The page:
If the latest Mazda MX-5 takes the roadster back to its original then the Speedster and Spyder go further back as modern takes on vintage open-top racers.
These hotties are strictly concept-only, born in the States and revealed at the annual SEMA show of aftermarket modifications.
The Speedster flicks its windshield and A-pillars to create a speedboat-style deck all the way to the raised rear lid that hugs each of the fixed carbonfibre buckets.
Carbonfibre is also used on the doors and Alcantara on the dashboard, which also gets a starter button and stitched leather straps across the console area. On the outside the Blue Ether-painted concept flaunts 16-inch RAYS Extreme Gram Light wheels and a Racing Beat centre-mounted exhaust.
There are no changes to the 2.0-litre Skyactiv-G four-cylinder engine and six-speed manual combination in either concept, but the MX-5 Speedster weighs just 943kg – wiping 113kg off the production model and placing 100kg below the Spyder.
K&W adjustable coil-over suspension lowers the body by 30mm and brakes are upgraded to front Brembos.
Where the Speedster goes for a hardcore, focused racing vintage feel, the MX-5 Spyder aims to be a classic, touring racer.
The Spyder’s stretched tan fabric roof – called a ‘bikini top’ – and leather cabin works beautifully with the Mercury Silver paint, but hiding under all the that is still adjustable coil-overs, Brembos and 17-inch lightweight alloys – they’re actually a size larger than those on Speedster.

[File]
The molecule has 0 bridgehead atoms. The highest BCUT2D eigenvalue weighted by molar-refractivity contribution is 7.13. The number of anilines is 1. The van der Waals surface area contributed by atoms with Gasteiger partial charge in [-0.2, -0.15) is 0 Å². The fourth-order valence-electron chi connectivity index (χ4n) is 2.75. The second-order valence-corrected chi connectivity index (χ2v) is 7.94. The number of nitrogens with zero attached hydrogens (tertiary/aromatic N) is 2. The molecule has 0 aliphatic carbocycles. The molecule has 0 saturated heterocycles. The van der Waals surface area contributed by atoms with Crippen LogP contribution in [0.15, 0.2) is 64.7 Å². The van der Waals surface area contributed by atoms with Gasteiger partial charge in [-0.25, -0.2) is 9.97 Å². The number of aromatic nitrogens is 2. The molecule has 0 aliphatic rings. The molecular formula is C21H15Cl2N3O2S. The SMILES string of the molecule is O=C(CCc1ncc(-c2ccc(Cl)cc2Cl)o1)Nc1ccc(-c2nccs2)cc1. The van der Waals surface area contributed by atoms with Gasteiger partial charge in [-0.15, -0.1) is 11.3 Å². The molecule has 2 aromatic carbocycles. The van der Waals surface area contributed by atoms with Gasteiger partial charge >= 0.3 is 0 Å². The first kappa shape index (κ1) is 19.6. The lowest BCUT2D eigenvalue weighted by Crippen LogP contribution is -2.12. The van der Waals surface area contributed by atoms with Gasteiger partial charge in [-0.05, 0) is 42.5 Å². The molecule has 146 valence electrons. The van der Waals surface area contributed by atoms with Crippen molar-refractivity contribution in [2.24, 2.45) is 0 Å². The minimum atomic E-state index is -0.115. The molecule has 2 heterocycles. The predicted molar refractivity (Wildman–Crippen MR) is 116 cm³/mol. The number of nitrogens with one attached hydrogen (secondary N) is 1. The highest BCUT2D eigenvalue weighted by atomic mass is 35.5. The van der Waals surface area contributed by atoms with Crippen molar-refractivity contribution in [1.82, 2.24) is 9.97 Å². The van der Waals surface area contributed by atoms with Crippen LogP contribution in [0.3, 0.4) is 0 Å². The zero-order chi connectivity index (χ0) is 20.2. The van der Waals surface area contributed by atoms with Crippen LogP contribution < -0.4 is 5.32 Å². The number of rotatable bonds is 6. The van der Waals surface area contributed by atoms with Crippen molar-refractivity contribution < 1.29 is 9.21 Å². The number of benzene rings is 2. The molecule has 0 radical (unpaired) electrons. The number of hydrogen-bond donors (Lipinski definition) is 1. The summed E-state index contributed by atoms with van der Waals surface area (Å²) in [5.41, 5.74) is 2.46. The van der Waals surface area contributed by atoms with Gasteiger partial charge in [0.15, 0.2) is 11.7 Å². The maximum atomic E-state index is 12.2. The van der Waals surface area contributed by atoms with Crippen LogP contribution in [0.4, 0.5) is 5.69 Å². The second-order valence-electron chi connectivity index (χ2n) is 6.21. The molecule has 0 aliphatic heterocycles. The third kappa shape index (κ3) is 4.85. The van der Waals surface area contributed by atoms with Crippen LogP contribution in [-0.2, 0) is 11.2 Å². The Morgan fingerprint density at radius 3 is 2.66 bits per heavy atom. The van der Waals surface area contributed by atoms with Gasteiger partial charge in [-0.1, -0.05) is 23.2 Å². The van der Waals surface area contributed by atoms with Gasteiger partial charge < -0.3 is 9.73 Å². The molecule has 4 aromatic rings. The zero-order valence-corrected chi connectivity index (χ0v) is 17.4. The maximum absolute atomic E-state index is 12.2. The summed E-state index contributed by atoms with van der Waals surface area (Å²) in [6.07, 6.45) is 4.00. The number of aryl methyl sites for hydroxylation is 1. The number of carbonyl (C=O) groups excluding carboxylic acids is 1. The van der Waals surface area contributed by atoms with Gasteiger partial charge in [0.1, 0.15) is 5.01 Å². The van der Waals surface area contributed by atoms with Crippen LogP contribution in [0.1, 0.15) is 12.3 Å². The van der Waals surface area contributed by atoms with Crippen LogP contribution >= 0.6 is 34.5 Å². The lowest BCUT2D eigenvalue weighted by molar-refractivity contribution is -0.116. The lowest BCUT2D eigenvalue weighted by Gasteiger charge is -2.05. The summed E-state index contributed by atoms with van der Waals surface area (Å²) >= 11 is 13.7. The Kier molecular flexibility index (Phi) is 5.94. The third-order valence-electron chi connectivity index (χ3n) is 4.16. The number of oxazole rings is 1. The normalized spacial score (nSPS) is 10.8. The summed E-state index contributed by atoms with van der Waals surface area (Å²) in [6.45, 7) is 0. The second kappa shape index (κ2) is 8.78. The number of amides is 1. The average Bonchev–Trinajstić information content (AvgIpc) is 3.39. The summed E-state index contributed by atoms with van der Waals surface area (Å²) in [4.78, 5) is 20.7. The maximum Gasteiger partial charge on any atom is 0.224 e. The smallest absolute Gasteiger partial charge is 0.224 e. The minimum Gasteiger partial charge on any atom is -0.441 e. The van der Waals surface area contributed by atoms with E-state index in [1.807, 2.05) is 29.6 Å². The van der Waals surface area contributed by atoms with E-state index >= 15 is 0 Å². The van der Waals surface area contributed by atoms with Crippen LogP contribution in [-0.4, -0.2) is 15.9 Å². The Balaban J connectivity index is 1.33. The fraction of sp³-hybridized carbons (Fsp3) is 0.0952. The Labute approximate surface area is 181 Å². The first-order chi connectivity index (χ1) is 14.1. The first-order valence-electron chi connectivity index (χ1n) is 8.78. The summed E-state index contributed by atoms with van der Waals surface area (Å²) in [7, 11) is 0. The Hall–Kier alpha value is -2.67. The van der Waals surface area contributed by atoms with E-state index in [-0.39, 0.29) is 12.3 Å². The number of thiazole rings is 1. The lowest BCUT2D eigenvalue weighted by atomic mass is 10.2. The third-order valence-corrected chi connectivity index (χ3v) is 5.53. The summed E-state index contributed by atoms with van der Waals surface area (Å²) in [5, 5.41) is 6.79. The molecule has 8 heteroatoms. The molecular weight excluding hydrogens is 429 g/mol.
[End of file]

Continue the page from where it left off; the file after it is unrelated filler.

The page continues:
Mazda wanted to take the three MX-5 maxims – lightweight, fun-to-drive, roadster – to the extreme for SEMA, and the North American designers have nailed what they’ve aimed for in both cases.
“MX-5 Speedster pares the roadster back to the essentials for an unadulterated, wind-in-the-hair driving experience evocative of the open-top sports cars of the 1950s,” the brand commented in a statement.
“[Where] MX-5 Spyder is a sophisticated interpretation of the classic vintage roadster, which is designed to accentuate the open-air experience.”
Mazda adds that the designers have aimed to “create thoroughly modern, bespoke concepts for what a lightweight performance car should be.”
They certainly have. Sadly, though, we’re unlikely to see production versions.